We’ve scoured Best Buy and found these awesome noise-canceling headphones deals for you. The Beats Solo Pro, Bose QuietComfort 35 II, and Bose 700 are perfect for blocking out distractions while working at home and for working out as well. Save as much as $50 when you get them today.
— $250, was $300
For the longest time we’ve been complaining about Beats headphones’ over-reliance on bass power. While the Beats Solo Pro still has plenty of low-register punch, it’s no longer as overwhelming as previous models. Its sound signature has been effectively refined and balanced and will no longer make your ears bleed. Everything else that you’d expect from a pair of Dr. Dre headphones is present here: Cool and sleek design, incredibly easy operation (for iOS users anyway), and excellent noise-cancellation. Unfortunately, the battery life isn’t as amazing as we’ve hoped for, and these headphones have a serious lack of an audio jack. Still, we think the Solo Pro are the best headphones that Beats has churned out so far, and they’re currently on sale at Best Buy for an awesome $50 off. Get them for $250 instead of $300.
It’s worth noting that Apple is doing its share to preserve the environment, as the Beats Solo Pro are made of 36% recycled plastic. These headphones are understated, with a matte rubbery finish that not only looks good but is also easy to clean. The problem? The material is so grippy that it’s guaranteed to pull on your hair, plus the headband’s clamping force, while not excessive, would make your skull and ears hurt after a couple of hours.
The Beats Solo Pro no longer have a power button. Instead, unfolding them will power them on and put them into a pairing state, while folding them turns them off. While intuitive, this means you can’t wear these around you neck when idle as the battery would still get drained. The sole physical button on the Solo Pro allows you to turn active noise-canceling (ANC) and transparency mode on or off. You tap it once to turn on ANC, and tap it again to turn on transparency mode (this feature allows you to listen to the sounds around you without needing to take the headphones off). You double-tap it to turn both ANC and transparency off. That’s it. Finally, there’s a three-way rocker on one side of the headphones that lets you toggle volume, change tracks, take calls, and activate a voice assistant.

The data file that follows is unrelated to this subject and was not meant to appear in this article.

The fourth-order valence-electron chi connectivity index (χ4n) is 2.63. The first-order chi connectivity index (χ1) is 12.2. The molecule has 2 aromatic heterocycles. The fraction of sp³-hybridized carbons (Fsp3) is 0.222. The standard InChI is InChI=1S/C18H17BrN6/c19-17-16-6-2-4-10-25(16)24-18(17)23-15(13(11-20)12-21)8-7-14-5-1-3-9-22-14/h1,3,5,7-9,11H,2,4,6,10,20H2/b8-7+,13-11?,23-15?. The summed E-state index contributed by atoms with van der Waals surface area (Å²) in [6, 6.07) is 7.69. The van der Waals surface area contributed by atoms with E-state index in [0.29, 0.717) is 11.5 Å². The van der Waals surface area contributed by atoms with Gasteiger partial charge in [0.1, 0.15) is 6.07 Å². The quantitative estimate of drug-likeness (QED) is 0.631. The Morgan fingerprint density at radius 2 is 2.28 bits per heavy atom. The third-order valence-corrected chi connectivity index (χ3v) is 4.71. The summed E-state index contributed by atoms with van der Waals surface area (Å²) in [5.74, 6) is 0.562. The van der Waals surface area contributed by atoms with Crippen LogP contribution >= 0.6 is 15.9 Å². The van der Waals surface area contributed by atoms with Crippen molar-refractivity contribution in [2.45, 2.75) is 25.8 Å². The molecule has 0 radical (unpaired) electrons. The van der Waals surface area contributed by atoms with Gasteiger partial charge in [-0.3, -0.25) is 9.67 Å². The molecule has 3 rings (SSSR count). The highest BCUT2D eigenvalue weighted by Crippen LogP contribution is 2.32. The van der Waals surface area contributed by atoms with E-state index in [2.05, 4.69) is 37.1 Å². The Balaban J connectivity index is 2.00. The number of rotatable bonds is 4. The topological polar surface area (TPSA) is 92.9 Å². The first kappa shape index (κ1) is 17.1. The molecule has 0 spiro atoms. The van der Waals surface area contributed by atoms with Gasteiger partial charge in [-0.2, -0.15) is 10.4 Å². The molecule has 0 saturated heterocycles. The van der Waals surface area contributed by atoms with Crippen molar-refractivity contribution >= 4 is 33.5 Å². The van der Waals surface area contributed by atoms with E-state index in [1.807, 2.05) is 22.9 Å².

These headphones’ noise-cancellation is pretty good, capable of smartly adapting its intensity depending on your environment. Being in a relatively quiet coffee shop means the Beats Solo Pro’s built-in algorithm and microphone array won’t be working too hard, but once you step out onto the street these features will automatically detect the increase in noise and increase the noise-canceling level. Armed with Apple’s H1 chip, you get access to features like proximity pairing, making it fast and easy to pair the headphones to your phone, and there’s also iCloud pairing so you can listen from any other iCloud-connected products with ease, like your MacBook.
Unfortunately, battery life isn’t the best, and the lack of a 3.5mm jack for wired listening requires careful consideration. With ANC off, these headphones are capable of lasting for 40 hours, but turning it on cuts the playback time in half.
Despite a couple of shortcomings, the Beats Solo Pro are the best noise-canceling headphones that you can get if you’re an iOS user. Get them for $250 at Best Buy today.
— $299, was $349
The QuietComfort 35 II, or QC35 II for short, was one of our favorite noise-canceling headphones for 2019, earning a solid 4 out of 5 rating in our review last year. Out of the box, you’ll immediately notice that these are well-crafted headphones. The earcups are encased in supple leather and the headband has soft microfiber padding. They’re very lightweight and fit on the head quite comfortably; wearing them for long periods of time won’t be an issue. You’ll find the control buttons beneath the right earcup, alongside a USB Type-C charging port and, thankfully, a headphone jack. Buttons include the standard ones: Volume control, play/pause, and track advance or reverse. There is also one that calls up either Alexa or Google Assistant for voice-activated commands. The QC35 II come with a zip-locked protective case so they’ll remain scratch-free during travel.